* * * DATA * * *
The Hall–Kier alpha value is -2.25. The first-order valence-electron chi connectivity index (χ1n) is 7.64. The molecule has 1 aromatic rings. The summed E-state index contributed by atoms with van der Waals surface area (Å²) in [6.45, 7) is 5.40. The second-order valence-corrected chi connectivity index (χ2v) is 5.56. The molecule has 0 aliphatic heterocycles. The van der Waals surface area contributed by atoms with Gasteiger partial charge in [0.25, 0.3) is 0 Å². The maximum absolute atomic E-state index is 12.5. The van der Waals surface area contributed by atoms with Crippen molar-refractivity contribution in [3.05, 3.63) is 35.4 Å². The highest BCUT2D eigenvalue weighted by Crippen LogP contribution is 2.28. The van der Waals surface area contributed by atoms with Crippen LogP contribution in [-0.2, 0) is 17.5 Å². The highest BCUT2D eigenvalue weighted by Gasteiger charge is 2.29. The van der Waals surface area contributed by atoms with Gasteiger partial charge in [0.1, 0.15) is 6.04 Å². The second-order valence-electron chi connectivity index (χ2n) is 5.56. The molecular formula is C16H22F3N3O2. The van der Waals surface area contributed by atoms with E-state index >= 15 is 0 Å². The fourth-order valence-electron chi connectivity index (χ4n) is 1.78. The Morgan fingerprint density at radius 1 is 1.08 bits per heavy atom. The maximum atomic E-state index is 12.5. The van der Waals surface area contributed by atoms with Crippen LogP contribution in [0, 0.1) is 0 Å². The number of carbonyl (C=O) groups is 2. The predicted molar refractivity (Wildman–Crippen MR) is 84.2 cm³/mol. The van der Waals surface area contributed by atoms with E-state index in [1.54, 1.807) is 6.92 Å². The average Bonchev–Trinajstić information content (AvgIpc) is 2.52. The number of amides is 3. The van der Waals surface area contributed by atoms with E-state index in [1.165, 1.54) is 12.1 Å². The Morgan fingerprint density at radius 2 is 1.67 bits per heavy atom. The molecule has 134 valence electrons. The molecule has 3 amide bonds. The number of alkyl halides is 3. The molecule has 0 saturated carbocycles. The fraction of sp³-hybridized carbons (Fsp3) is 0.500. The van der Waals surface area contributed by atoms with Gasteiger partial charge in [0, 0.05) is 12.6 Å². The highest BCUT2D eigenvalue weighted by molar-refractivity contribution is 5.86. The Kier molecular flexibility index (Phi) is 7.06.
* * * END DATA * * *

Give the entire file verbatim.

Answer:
The Hall–Kier alpha value is -2.25. The first-order valence-electron chi connectivity index (χ1n) is 7.64. The molecule has 1 aromatic rings. The summed E-state index contributed by atoms with van der Waals surface area (Å²) in [6.45, 7) is 5.40. The second-order valence-corrected chi connectivity index (χ2v) is 5.56. The molecule has 0 aliphatic heterocycles. The van der Waals surface area contributed by atoms with Gasteiger partial charge in [0.25, 0.3) is 0 Å². The maximum absolute atomic E-state index is 12.5. The van der Waals surface area contributed by atoms with Crippen molar-refractivity contribution in [3.05, 3.63) is 35.4 Å². The highest BCUT2D eigenvalue weighted by Crippen LogP contribution is 2.28. The van der Waals surface area contributed by atoms with Crippen LogP contribution in [-0.2, 0) is 17.5 Å². The highest BCUT2D eigenvalue weighted by Gasteiger charge is 2.29. The van der Waals surface area contributed by atoms with Gasteiger partial charge in [0.1, 0.15) is 6.04 Å². The second-order valence-electron chi connectivity index (χ2n) is 5.56. The molecular formula is C16H22F3N3O2. The van der Waals surface area contributed by atoms with E-state index >= 15 is 0 Å². The fourth-order valence-electron chi connectivity index (χ4n) is 1.78. The Morgan fingerprint density at radius 1 is 1.08 bits per heavy atom. The maximum atomic E-state index is 12.5. The van der Waals surface area contributed by atoms with Crippen LogP contribution in [0, 0.1) is 0 Å². The number of carbonyl (C=O) groups is 2. The predicted molar refractivity (Wildman–Crippen MR) is 84.2 cm³/mol. The van der Waals surface area contributed by atoms with E-state index in [1.54, 1.807) is 6.92 Å². The average Bonchev–Trinajstić information content (AvgIpc) is 2.52. The number of amides is 3. The van der Waals surface area contributed by atoms with E-state index in [1.165, 1.54) is 12.1 Å². The Morgan fingerprint density at radius 2 is 1.67 bits per heavy atom. The molecule has 134 valence electrons. The molecule has 3 amide bonds. The number of alkyl halides is 3. The molecule has 0 saturated carbocycles. The fraction of sp³-hybridized carbons (Fsp3) is 0.500. The van der Waals surface area contributed by atoms with Gasteiger partial charge in [0, 0.05) is 12.6 Å². The highest BCUT2D eigenvalue weighted by molar-refractivity contribution is 5.86. The Kier molecular flexibility index (Phi) is 7.06.